We undertook the job with Nowsher Ali (currently Senior Manager of Quality control Engineering, Emirates Airlines, Qatar) taking charge of the artwork, Ataul Kabir hand-wrote the articles and I did the editing. Abdul Kadir Gama helped us with providing news from Bangladesh High Commission, Dr. Anis Ahmed passed on Bangladesh news of interest and Fazle Bacchu (Currently at Malaysia working on aviation maintenance) collected sports news from Bangladesh. I made a quiz corner in English on Bangladesh for the children.

Articles and poems were also there from local contributors. With the active participation of everyone named and many more, the first of the regular publications came out on the 21st of February, 1980. It was a 10 page hand written and hand painted colourful publication. Thirty copies were made and sold for a Dollar each. The proceeds of the sale were sent to Bangladesh in aid of flood victims. The quarterly “Shapla” magazine continued to be published under our watch until we departed from Australia 1983, and for few more years afterwards.

Representing the Bangladeshi community, Biman boys also hosted a regular radio program from the multicultural ethnic radio station in Sydney. Muhib Alam (Sydney) and Syed Toufque Imam (Canada) conducted it on alternate weeks. A story written by Toufque Imam about the radio program and other interesting events to appear soon.



The Bangladeshi Cricket Team

Under the stewardship of Mohammad Alamgir, the first ever Bangladeshi Cricket team was formed in Sydney, Australia. Some of the QANTAS boys were already very much into cricket from their school days in Bangladesh. And being in Australia made it even exiting to join in with Alamgir Bhai’s initiative to play the weekend cricket. We played cricket on Sundays at the Queen’s Park in Bondi. This weekend event not only engaged us with the sporting activities but helped us into a disciplined approach towards life. Alamgir Bhai and others that looked upon us to keep us from going astray did a wonderful job through their guidance and support. He helped us by reminding us of our values and who we are, values and identity that we inherited from the land of birth of our forefathers. The importance and everlasting effect of such guidance can never be over emphasized, given the tender age in which we left home to be by ourselves in a foreign land of incompatible cultural and social norms.


The cricketers at the Queen’s Park in Bondi backed by their cheering supporters

However, the cricket story will remain incomplete if I fail to mention this. The one other main attraction to be present on the cricket ground on a regular basis was the mouth-watering dishes of the Bhabis that they would bring for lunch every week. A thank-you will be too little to say to those generous ladies.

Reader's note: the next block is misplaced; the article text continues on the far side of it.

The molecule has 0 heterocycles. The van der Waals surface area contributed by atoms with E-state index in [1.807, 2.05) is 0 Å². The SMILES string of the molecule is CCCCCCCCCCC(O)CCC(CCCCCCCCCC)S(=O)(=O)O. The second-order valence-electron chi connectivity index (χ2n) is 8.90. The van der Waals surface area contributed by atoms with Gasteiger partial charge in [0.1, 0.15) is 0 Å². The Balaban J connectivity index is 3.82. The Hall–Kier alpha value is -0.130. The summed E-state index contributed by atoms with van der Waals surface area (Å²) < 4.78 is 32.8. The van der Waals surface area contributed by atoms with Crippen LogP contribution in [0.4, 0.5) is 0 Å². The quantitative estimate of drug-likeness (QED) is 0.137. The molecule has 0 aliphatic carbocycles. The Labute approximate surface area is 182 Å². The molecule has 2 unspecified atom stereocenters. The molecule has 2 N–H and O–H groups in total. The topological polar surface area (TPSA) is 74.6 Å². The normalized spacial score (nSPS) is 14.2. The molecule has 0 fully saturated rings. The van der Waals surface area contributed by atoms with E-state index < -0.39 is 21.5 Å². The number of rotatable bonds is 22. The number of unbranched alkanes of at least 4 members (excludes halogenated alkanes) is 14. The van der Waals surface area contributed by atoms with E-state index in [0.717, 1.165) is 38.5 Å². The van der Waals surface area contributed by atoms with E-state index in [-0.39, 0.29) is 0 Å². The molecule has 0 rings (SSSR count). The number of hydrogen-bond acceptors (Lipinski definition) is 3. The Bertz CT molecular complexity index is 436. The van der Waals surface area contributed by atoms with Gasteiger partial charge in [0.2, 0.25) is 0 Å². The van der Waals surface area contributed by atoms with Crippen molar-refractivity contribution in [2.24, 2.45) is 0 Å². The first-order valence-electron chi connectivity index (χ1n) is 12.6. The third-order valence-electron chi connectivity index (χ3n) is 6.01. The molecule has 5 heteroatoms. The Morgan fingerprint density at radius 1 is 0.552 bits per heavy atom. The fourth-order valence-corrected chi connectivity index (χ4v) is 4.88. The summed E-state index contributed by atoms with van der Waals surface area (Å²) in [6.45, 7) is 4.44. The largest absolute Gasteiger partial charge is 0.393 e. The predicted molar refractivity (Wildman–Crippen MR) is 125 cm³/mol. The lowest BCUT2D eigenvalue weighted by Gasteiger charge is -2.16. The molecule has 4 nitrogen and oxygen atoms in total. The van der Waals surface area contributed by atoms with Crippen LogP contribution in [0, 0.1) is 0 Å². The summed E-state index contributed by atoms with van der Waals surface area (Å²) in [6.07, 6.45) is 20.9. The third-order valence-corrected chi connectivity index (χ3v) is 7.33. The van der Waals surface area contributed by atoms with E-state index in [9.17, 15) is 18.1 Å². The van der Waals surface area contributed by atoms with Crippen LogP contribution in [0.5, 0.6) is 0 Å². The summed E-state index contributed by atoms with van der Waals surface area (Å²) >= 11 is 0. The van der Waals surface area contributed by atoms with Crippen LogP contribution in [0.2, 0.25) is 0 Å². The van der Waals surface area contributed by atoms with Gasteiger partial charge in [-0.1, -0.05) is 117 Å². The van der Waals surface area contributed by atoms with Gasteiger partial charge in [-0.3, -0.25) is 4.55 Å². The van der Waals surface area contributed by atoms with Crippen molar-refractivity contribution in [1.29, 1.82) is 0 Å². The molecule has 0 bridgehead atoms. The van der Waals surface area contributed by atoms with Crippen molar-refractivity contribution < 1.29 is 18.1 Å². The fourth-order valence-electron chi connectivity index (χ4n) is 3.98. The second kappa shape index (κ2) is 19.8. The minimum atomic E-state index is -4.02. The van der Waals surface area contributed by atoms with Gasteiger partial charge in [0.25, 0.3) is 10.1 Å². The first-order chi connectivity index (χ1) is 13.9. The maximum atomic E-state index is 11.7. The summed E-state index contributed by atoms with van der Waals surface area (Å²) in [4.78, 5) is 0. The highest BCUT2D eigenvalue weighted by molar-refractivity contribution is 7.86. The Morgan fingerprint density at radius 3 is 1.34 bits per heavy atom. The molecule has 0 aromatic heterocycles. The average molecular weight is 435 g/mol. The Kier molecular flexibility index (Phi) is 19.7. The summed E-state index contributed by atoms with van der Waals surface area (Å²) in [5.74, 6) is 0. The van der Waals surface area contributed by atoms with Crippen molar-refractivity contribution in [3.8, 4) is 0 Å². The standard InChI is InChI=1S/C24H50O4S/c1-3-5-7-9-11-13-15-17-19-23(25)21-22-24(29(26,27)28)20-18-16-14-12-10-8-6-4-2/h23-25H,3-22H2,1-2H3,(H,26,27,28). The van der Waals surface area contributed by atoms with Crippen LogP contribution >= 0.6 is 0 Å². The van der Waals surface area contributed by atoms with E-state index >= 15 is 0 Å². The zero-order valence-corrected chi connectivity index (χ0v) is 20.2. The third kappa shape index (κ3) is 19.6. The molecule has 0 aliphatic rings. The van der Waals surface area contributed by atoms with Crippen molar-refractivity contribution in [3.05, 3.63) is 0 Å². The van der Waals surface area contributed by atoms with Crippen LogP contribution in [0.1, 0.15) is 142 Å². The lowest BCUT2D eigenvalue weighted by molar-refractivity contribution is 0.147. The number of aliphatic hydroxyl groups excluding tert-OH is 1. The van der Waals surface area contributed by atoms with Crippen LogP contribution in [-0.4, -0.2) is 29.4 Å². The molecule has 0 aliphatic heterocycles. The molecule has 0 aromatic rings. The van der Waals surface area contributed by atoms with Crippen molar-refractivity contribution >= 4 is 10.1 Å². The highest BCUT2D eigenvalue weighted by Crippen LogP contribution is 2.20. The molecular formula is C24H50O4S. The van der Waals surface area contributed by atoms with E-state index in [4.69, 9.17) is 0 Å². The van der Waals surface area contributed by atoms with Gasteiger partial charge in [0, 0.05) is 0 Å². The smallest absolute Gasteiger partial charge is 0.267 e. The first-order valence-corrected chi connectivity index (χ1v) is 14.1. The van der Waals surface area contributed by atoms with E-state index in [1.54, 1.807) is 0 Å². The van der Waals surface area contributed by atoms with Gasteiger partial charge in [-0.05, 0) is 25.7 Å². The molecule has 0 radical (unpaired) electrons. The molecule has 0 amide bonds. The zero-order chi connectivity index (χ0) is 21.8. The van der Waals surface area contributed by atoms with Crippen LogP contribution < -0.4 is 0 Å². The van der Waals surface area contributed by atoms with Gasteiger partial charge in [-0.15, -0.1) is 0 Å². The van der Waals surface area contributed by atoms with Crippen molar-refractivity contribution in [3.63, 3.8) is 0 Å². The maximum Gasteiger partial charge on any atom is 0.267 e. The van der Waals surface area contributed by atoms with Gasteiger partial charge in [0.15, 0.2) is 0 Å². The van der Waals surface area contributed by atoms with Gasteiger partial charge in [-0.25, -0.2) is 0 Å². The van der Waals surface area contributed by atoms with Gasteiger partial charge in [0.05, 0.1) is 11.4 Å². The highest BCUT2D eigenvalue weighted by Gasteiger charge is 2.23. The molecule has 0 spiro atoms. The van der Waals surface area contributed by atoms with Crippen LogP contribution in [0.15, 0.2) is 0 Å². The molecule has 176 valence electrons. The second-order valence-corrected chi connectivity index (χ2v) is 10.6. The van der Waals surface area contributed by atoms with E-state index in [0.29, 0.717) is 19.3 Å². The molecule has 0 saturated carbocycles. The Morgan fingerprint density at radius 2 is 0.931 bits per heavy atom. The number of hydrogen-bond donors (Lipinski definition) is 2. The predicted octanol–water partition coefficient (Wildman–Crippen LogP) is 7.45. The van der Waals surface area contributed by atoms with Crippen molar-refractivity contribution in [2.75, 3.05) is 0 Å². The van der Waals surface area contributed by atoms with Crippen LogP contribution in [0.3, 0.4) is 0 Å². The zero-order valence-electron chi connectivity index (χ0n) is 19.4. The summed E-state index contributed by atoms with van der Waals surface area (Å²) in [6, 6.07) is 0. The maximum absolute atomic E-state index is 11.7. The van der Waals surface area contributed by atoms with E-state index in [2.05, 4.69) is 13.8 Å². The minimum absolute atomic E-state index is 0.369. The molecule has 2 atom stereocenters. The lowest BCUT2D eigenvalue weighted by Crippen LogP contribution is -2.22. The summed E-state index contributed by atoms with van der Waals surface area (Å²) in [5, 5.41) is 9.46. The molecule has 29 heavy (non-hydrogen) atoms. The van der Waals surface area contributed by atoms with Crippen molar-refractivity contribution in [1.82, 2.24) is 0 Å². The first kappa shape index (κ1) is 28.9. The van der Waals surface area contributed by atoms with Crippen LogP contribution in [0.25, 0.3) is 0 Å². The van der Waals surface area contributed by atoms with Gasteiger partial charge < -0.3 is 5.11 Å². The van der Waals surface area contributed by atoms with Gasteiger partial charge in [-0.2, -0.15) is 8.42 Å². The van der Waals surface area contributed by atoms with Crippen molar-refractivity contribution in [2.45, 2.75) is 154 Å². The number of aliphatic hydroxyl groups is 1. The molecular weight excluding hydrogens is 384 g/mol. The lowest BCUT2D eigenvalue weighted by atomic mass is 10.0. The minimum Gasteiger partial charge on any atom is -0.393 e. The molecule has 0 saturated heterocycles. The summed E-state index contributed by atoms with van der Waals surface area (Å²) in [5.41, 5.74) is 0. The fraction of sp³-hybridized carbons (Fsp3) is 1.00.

Back to Bangladesh

On completion of our four years of training and the academic program, the first batch of thirty “Boys” returned to Bangladesh in 1983. We joined the Bangladesh Biman as Aircraft Maintenance Engineer as stipulated in our contract. We returned to fulfill our commitments and obligation to the country that provided us with such a grand opportunity. The opportunity that turned us into one of the highest rated aviation maintenance engineers across the world. We were young, ambitious and patriotic. Sadly, our hopes and aspirations of turning the national flag carrier into a prize possession for the country never met the reality. Most of the key administrative positions of the engineering divisions were occupied by mostly non-technical retired persons of the then military regime. They did not see eye to eye with us. Even the technical staff, mostly engineering graduates turned aircraft maintenance crew, were not appreciative of our approach to work culture and ethics that we inherited from four years of rigorous hands-on training and class room lectures at the UTS. Very soon our hopes and aspirations turned into despair and most of us gradually left Biman and consequently Bangladesh. Most returned to Australia and few elsewhere. While most of us went back to work in the aviation industry, few moved into other fields of profession.



The Epilogue

Looking back, when we first came to this land, we were hardly in our twenties. Now most of our children are older than that in age and some has children of their own. This writeup is a humble attempt on my part to let our children and grandchildren know the reasons for them being born and raised in a land away from that of their forefathers. It is also a humble attempt on my part to let them know about the much-needed kindness and love that we received from the community elders, when we needed it most. It is also an explanation to myself as to why I somewhat failed to keep the commitment to my motherland that gave us so much. I am also grateful to this adapted land of mine which gave us just as much. I have some regrets for not being able to fulfil my obligations to the full to my mother land. At the same time, I remain grateful to my adopted country for accepting us for our worth to the benefit of ourselves and to the country as well. I hope this to be the footprints that I wish to leave behind for our future generation.


Forty years later, the old boys at a reunion in Sydney 2019